Review : The Last Will And Testament Of Rosalind Leigh

416904_258453500904910_1119559100_nThe Last Will and Testament Of Rosalind Leigh is a film that gives us horror fans hope amongst the onslaught of remakes and re-imaginings we are faced with these days. Written and directed by long-time Rue Morgue editor Rodrigo Gudino, this outstanding debut film is enough to remind us all why we still believe in our beloved genre.

941178_443911412369744_2077702759_nIt is a slow-burning, quiet film from the start, as young artist Leon returns to his mother’s home following her unexpected death. The mood of isolation and loneliness is established quickly and expertly as he wanders through the dusty cluttered old house, to the voice of his dead mother, confessing “I leave everything to the only person in my life, you.”

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The mood is consistently striking as Leon explores the old house, finding more odd things the more he looks around. He learns that his mother has purchased everything he has ever created. He finds that she was deeply involved in something bizarre, some kind of cult of angels. Some kind of “sick animal” scratches at a locked door that has no key. Things are slowly revealed to be not what they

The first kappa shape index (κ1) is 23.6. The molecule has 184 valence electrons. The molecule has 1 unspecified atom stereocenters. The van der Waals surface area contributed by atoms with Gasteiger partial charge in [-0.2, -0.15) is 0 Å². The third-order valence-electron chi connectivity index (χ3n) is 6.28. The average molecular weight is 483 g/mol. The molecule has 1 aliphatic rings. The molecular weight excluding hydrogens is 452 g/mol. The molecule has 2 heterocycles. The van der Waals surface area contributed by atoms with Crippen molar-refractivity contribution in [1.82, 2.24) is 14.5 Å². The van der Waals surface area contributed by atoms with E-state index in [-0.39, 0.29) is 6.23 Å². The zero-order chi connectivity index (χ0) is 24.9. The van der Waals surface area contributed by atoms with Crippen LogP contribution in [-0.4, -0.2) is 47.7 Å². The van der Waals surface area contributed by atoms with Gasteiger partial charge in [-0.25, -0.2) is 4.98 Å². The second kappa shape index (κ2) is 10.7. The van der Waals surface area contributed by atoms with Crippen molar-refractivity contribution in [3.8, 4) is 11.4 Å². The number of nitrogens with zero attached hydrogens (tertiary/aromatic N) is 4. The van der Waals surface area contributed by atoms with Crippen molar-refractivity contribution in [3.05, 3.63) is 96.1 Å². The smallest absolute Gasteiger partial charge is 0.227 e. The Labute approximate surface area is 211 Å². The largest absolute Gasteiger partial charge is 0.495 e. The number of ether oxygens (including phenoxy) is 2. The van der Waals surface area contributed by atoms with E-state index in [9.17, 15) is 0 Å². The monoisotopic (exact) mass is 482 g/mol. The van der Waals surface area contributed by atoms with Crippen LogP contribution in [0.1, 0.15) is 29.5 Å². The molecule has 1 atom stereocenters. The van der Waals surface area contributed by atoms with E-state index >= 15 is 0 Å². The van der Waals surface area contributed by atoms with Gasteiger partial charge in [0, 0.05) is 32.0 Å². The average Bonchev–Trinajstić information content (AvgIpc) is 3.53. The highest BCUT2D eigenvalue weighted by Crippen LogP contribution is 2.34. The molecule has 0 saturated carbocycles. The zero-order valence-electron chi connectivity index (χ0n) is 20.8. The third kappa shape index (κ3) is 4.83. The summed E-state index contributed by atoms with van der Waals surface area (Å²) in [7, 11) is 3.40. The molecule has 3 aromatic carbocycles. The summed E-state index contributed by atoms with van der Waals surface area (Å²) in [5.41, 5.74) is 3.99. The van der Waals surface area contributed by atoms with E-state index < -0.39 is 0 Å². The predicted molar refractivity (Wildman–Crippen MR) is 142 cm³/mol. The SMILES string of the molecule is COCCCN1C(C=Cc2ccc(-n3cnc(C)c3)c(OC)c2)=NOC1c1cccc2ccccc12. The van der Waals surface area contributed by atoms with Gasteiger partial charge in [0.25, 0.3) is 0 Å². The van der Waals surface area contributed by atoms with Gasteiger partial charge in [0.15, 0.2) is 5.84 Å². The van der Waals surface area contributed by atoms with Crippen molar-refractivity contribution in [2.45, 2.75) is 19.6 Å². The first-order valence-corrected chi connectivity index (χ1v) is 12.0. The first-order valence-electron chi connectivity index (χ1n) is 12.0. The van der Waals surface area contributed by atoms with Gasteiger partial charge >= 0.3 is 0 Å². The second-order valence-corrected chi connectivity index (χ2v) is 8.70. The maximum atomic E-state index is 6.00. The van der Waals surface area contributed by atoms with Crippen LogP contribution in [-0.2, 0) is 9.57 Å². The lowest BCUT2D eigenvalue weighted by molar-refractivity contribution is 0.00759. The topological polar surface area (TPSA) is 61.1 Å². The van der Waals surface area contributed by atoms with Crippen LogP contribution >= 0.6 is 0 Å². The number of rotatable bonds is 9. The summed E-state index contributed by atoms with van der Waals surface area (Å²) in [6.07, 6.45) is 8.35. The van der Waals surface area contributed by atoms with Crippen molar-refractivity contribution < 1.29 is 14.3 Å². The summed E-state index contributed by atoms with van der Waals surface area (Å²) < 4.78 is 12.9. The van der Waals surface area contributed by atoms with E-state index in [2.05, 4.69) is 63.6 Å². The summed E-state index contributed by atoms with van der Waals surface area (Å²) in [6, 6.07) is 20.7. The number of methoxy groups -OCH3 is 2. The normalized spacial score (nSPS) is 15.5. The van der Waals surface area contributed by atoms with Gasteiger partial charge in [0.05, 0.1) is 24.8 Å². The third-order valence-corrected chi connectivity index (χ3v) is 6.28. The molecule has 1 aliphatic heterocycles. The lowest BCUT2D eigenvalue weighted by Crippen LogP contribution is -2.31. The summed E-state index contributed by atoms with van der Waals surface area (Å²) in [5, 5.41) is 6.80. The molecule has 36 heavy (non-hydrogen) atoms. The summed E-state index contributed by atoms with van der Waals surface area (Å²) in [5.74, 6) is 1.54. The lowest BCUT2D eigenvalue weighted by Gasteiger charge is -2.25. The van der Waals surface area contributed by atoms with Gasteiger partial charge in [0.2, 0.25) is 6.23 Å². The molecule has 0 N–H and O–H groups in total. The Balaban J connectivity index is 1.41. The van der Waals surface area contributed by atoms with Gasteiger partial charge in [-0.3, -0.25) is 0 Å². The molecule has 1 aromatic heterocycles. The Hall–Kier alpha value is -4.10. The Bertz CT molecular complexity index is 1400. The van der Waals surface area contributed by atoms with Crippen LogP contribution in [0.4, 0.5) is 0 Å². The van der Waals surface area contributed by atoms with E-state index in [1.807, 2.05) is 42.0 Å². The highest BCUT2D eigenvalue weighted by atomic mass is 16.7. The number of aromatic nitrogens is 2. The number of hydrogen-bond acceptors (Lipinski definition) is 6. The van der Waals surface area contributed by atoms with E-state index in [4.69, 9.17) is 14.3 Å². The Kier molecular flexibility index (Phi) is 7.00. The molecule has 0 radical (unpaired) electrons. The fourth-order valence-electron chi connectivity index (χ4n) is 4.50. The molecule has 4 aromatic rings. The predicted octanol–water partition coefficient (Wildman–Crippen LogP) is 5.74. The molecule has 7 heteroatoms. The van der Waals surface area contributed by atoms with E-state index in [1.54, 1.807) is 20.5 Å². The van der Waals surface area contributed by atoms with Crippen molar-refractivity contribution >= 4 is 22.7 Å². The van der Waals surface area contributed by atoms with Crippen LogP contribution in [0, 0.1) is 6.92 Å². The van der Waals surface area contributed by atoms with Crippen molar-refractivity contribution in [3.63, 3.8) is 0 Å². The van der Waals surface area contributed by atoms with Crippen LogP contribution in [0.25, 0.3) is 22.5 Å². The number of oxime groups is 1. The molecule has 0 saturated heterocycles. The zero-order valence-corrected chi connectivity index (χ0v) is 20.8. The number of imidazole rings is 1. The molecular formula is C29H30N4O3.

Leon’s mind seems to be slowly unraveling.

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The use of sound is effective and jarring throughout the film, particularly a sequence near the middle of the film where Leon follows the deliberate trail left to him, enabling him to communicate with the dead. As he (and the audience) listen to a hypnotic voice-over via cassette tape, urging us to clear our minds and let go of everything, to tune to the right frequencies, the film shifts into an even more uneasy tone where we are not sure what is real anymore.

The feelings of uneasiness and isolation delicately explode during the film’s third act, which poses more questions than it answers. The creep factor is amped up to nearly unbearable levels in the films climactic scenes, which feature some genuinely disturbing images that are sure to stick with you long after seeing the film.

rosalind3The film seems to be saying that everything is fragile.
Faith, reality, and especially human beings.
A deeply sad and emotionally honest horror film about loneliness and the fragility of it all is just what we need in the genre right now.
See this movie as soon as you can, for a breath of fresh air and an experience you wont soon forget.
Grade : A
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